Director-writer Joe Bartone drags the audience forcibly through his unique vision of L.A. as hell in Everything Will Be Fine in the End. A young woman named George (Elsa Kennedy) and her aimless hang-out buddies Kai (Steven Michael Martin) and Renka (Cheska Zaide) are living at the edge of poverty and in perpetual crisis. All they seem to do is flit around seedier parts of the city on their skateboards.
George owes money to a skeevy older man named Buzz (Kent Harper), a drug-addled private investigator (or so he says) who drives a repurposed police car. He insists George have sex with him to pay off her debt, but unsatisfied with that being enough, he takes her dog Leo (whom she stole from someone else) away from her as well. This is life at the bottom. Everybody wants out, but no one knows how to break free or where they would go from here.
“…forced to confront their purposeless existence when they panic and murder a woman…”
Life for the four main characters caught in a cycle of pointless crimes and drugs continues to circle the drain. Soon enough, they are all forced to confront their purposeless existence when they panic and murder a woman (Holly Rockwell) after breaking into her home. The woman’s ghost follows them, looking on as they try to decide how to deal with what happened.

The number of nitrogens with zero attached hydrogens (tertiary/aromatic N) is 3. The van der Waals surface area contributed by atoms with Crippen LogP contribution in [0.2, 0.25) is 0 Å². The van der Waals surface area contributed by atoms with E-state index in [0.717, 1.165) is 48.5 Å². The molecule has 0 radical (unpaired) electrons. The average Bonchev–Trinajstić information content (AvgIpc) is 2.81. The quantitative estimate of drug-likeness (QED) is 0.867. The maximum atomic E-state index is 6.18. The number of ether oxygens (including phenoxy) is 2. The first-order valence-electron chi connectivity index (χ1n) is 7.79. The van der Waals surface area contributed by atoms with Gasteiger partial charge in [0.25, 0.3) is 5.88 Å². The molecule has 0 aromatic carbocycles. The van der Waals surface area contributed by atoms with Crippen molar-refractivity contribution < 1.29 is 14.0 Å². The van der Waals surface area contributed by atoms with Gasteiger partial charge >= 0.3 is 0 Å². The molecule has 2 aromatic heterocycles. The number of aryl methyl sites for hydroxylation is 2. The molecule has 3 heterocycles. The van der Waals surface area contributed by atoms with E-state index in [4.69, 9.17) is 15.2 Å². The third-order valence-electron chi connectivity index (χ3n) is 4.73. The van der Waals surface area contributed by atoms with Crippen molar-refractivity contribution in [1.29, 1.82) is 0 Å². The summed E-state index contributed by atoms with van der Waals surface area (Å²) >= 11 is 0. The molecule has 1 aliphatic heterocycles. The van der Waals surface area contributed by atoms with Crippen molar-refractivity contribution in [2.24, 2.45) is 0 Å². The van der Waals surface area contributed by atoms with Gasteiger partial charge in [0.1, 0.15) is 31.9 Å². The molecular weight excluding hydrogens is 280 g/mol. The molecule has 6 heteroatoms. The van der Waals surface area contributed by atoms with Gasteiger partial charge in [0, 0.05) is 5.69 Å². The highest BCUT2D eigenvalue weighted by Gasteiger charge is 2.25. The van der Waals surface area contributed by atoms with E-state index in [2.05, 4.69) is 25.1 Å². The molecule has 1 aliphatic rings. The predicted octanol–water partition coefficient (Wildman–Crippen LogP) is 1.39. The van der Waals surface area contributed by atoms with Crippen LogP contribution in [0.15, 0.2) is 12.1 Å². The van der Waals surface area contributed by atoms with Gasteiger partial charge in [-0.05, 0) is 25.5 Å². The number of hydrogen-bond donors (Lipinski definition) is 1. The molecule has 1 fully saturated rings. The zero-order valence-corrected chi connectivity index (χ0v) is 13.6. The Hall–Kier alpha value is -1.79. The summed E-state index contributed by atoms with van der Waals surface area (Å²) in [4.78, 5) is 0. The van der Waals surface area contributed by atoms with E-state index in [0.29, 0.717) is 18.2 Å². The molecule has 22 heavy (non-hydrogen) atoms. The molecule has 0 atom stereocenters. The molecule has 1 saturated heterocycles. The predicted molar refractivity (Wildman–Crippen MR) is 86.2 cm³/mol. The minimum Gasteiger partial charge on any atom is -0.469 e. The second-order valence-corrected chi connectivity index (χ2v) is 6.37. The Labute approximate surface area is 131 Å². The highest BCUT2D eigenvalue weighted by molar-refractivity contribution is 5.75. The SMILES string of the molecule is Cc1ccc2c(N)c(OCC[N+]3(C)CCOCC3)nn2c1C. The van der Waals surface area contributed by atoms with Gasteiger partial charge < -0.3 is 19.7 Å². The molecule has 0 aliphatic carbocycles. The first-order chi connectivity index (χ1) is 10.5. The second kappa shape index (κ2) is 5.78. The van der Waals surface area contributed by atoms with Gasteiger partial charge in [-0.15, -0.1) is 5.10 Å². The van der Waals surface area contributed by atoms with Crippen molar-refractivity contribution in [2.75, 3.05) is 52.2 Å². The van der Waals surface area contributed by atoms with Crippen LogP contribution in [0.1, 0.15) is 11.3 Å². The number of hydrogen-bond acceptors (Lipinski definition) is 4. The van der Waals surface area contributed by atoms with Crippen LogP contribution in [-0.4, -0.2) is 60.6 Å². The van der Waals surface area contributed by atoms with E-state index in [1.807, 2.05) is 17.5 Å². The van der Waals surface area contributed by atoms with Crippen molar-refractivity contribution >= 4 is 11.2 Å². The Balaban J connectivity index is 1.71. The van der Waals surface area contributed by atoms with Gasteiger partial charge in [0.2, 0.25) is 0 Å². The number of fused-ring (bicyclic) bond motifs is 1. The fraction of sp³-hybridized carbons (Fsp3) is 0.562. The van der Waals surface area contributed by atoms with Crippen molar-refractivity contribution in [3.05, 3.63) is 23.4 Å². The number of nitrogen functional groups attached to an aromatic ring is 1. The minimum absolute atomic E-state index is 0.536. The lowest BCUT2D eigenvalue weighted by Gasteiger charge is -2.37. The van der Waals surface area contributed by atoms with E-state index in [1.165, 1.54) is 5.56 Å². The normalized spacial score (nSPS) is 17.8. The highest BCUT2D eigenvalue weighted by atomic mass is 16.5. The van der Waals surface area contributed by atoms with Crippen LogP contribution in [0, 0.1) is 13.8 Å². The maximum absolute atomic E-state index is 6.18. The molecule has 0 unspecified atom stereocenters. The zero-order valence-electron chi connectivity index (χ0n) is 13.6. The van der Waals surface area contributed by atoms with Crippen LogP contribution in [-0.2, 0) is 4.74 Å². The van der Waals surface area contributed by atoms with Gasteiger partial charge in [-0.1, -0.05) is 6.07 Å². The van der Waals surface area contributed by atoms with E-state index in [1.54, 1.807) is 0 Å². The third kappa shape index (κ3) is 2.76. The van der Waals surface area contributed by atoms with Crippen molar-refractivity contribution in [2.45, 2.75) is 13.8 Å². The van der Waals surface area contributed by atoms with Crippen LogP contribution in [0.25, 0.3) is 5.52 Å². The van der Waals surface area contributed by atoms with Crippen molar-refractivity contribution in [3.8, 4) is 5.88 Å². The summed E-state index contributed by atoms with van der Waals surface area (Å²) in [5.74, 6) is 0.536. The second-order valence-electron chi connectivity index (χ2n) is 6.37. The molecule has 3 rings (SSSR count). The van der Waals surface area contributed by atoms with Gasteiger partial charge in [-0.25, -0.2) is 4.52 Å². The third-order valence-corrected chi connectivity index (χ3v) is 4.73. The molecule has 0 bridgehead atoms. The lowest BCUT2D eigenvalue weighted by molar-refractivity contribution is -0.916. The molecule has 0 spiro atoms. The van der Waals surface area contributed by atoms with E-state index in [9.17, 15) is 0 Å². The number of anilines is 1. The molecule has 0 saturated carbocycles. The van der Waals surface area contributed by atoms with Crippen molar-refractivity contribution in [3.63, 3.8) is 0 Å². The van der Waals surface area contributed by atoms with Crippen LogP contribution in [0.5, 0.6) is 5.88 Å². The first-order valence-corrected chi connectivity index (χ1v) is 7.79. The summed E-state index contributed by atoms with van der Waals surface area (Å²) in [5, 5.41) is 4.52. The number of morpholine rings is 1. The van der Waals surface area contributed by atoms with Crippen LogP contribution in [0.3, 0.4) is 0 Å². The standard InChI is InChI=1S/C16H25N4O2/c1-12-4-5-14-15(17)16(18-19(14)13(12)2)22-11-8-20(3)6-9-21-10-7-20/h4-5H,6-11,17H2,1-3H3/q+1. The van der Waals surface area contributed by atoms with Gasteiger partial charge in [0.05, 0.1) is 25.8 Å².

The primary story of Everything Will Be Fine in the End is decorated with tangential characters and their tales. These are colorful slices of life more than they are plot-driving devices. We meet a would-be drag queen named Mank (Jonathan Mankuta) and a blind street shaman (Turen Robinson) who serves as the Greek chorus leading player for this tragi-comedy. Randomly, he delivers wise observations about existence.
"…unique vision of L.A. as hell..."